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Publication numberUS2700414 A
Publication typeGrant
Publication dateJan 25, 1955
Filing dateApr 17, 1953
Priority dateApr 17, 1953
Publication numberUS 2700414 A, US 2700414A, US-A-2700414, US2700414 A, US2700414A
InventorsBentley Robert A
Original AssigneeBentley Robert A
Export CitationBiBTeX, EndNote, RefMan
External Links: USPTO, USPTO Assignment, Espacenet
Adjustable armrest
US 2700414 A
Abstract  available in
Previous page
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Claims  available in
Description  (OCR text may contain errors)

Jan. 25,

R. A. BENTLEY ADJUSTABLE ARMREST Filed April 17, 1953 INVENTOR Faber! @Bezziley HTTYS United States Patent 2,700,414 ADJUSTABLE ARMREST Robert A. Bentley, Wheatland, Calif. Application April 17, 1953, Serial No. 349,495 3 Claims. (Cl. 155-112) This invention relates generally to an automotive accessory.

In particular, the invention is directed to, and 1t 1s a major object to provide, a novel arm rest adapted for attachment to the back rest of an automobile seat in a central position; i. e. between the occupants of the seat.

Another important object of the invention is to provide an arm rest which is readily attachable to or removable from the back rest of an automobile seat.

An additional object of the invention is to provide an arm rest, of the type described, which is readily manually vertically adjustable to the most convenient position for the person using the arm rest.

A further object of the invention is to provide an arm rest, as above, which can be readily disassembled and folded for storage when not in use.

It is also an object of the invention to provide an arm rest, for use in automobiles, which is designed for ease and economy of manufacture, and convenience of attachment to the back rest of an automobile seat.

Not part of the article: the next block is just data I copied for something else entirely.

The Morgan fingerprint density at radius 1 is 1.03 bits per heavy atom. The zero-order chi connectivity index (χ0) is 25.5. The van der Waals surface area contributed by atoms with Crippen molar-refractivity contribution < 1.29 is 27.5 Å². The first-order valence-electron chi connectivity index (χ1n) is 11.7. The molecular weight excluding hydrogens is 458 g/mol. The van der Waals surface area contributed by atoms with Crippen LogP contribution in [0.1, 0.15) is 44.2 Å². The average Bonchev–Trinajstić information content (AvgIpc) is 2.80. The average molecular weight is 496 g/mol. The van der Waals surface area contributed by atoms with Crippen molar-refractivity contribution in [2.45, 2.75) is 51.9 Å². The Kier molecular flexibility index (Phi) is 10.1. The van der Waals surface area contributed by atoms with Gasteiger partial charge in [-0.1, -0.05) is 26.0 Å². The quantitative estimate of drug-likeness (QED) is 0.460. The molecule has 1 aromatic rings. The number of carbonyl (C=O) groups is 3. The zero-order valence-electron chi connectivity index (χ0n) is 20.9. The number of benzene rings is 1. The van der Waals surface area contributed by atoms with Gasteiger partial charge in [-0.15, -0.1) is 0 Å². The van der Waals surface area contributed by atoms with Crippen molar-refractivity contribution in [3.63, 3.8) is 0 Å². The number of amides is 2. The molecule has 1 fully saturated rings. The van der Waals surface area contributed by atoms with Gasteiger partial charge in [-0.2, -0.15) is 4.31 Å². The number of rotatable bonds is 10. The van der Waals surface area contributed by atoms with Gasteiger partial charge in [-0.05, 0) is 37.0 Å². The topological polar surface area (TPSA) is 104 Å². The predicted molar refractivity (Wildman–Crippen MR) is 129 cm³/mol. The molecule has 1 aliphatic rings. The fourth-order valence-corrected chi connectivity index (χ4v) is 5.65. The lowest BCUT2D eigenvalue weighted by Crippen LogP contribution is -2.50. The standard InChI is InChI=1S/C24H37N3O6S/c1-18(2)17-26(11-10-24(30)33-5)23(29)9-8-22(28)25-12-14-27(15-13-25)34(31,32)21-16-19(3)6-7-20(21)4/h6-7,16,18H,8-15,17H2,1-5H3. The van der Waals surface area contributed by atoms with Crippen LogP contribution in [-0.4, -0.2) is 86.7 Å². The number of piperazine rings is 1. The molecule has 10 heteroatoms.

Still another important object of the invention Is to provide a practical and reliable adjustable arm rest, and one which will be exceedingly effective for the purpose for which it is designed.

These objects are accomplished by means of such structure and relative arrangement of parts as will fully appear by a perusal of the following specification and claims.

In the drawings:

Fig. 1 is a perspective view of the arm rest as in use.

Fig. 2 is an enlarged fragmentary side elevation of the arm rest; the arm rest shelf and the supporting plate being shown in their normal positions in full lines, and shown in dotted lines in the positions occupied thereby for vertical adjustment.

Fig. 3 is an enlarged fragmentary outer end elevation of the arm rest. 0

Referring now more particularly to the characters or reference on the drawings, the arm rest comprises a forwardly facing, flat, rigid, upstanding bar 1 formed at its upper end, in integral relation, with a rearwardly projecting, downwardly opening hook 2 of substantially semicircular configuration.

An armrest 3 projects forwardly from the bar 1 intermediate its ends; such arm rest 3 being a flat, upwardly facing, elongated shelf of somewhat greater width than said bar 1.

Adjacent, but short of, its inner end the arm rest 3 is formed with a transverse slot 4 through which the bar 1 projects in loose fitting and relatively slidable relation.

Rearwardly of the transverse slot 4 the arm rest 3 is formed with an upturned transverse flange 5 which normally lies in abutment against the back side of the bar 1.

A normally vertically disposed, but elongated gussetlike supporting plate 6 extends from closely adjacent the bar 1 forwardly beneath the arm rest 3, terminating short of the outer end of the latter.

At its upper longitudinal edge the gusset-like supporting plate 6 is secured to the under side of the arm rest 3 by a full length, piano type hinge 7.

At the lower rear corner thereof the supporting plate 6 is formed with an integral, relatively short, rearwardly projecting tongue 8 which engages selectively in one of a row of vertically spaced holes 9 formed in the bar 1 intermediate the ends thereof.

In the normal operative position of the device the arm rest 3 is effectively supported from the bar 1 by the foregoing arrangement; the upturned transverse flange 5 abutting the back side of the bar 1, While the tongue 8 seats firmly in one of the holes 9.

When the arm rest is in use the upstanding bar 1 is disposed against the forward portion of the back rest 10 "ice of an automobile seat 11; the hook 2 engaging over the upper edge portion of said back rest.